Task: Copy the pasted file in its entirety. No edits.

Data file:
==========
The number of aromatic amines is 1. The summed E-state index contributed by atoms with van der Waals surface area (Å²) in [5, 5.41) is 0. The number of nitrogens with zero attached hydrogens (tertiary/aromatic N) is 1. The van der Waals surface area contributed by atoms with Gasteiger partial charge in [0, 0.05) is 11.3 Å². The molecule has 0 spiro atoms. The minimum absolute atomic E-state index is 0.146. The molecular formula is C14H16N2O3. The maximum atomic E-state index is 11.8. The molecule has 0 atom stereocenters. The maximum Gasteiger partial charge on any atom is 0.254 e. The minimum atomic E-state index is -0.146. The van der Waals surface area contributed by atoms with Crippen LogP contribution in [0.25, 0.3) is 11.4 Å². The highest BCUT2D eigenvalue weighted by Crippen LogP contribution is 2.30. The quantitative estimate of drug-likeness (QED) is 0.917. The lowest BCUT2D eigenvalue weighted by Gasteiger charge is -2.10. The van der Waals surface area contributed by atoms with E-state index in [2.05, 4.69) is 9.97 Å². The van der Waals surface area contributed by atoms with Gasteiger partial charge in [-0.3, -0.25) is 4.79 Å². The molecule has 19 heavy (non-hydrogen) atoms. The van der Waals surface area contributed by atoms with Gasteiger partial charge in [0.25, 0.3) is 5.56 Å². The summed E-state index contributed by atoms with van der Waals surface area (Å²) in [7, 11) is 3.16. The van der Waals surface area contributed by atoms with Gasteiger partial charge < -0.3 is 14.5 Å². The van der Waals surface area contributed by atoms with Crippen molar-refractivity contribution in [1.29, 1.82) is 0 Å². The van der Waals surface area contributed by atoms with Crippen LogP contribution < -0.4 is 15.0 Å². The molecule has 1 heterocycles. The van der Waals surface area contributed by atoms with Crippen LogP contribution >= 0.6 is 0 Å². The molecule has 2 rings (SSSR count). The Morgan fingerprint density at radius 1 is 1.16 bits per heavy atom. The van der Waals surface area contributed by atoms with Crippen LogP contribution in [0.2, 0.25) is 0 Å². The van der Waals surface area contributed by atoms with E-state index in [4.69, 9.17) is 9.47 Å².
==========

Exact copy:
The number of aromatic amines is 1. The summed E-state index contributed by atoms with van der Waals surface area (Å²) in [5, 5.41) is 0. The number of nitrogens with zero attached hydrogens (tertiary/aromatic N) is 1. The van der Waals surface area contributed by atoms with Gasteiger partial charge in [0, 0.05) is 11.3 Å². The molecule has 0 spiro atoms. The minimum absolute atomic E-state index is 0.146. The molecular formula is C14H16N2O3. The maximum atomic E-state index is 11.8. The molecule has 0 atom stereocenters. The maximum Gasteiger partial charge on any atom is 0.254 e. The minimum atomic E-state index is -0.146. The van der Waals surface area contributed by atoms with Crippen LogP contribution in [0.25, 0.3) is 11.4 Å². The highest BCUT2D eigenvalue weighted by Crippen LogP contribution is 2.30. The quantitative estimate of drug-likeness (QED) is 0.917. The lowest BCUT2D eigenvalue weighted by Gasteiger charge is -2.10. The van der Waals surface area contributed by atoms with E-state index in [2.05, 4.69) is 9.97 Å². The van der Waals surface area contributed by atoms with Gasteiger partial charge in [-0.3, -0.25) is 4.79 Å². The molecule has 19 heavy (non-hydrogen) atoms. The van der Waals surface area contributed by atoms with Gasteiger partial charge in [0.25, 0.3) is 5.56 Å². The summed E-state index contributed by atoms with van der Waals surface area (Å²) in [7, 11) is 3.16. The van der Waals surface area contributed by atoms with Gasteiger partial charge < -0.3 is 14.5 Å². The van der Waals surface area contributed by atoms with Crippen molar-refractivity contribution in [1.29, 1.82) is 0 Å². The van der Waals surface area contributed by atoms with Crippen LogP contribution < -0.4 is 15.0 Å². The molecule has 1 heterocycles. The van der Waals surface area contributed by atoms with Crippen LogP contribution >= 0.6 is 0 Å². The molecule has 2 rings (SSSR count). The Morgan fingerprint density at radius 1 is 1.16 bits per heavy atom. The van der Waals surface area contributed by atoms with Crippen LogP contribution in [0.2, 0.25) is 0 Å². The van der Waals surface area contributed by atoms with E-state index in [4.69, 9.17) is 9.47 Å².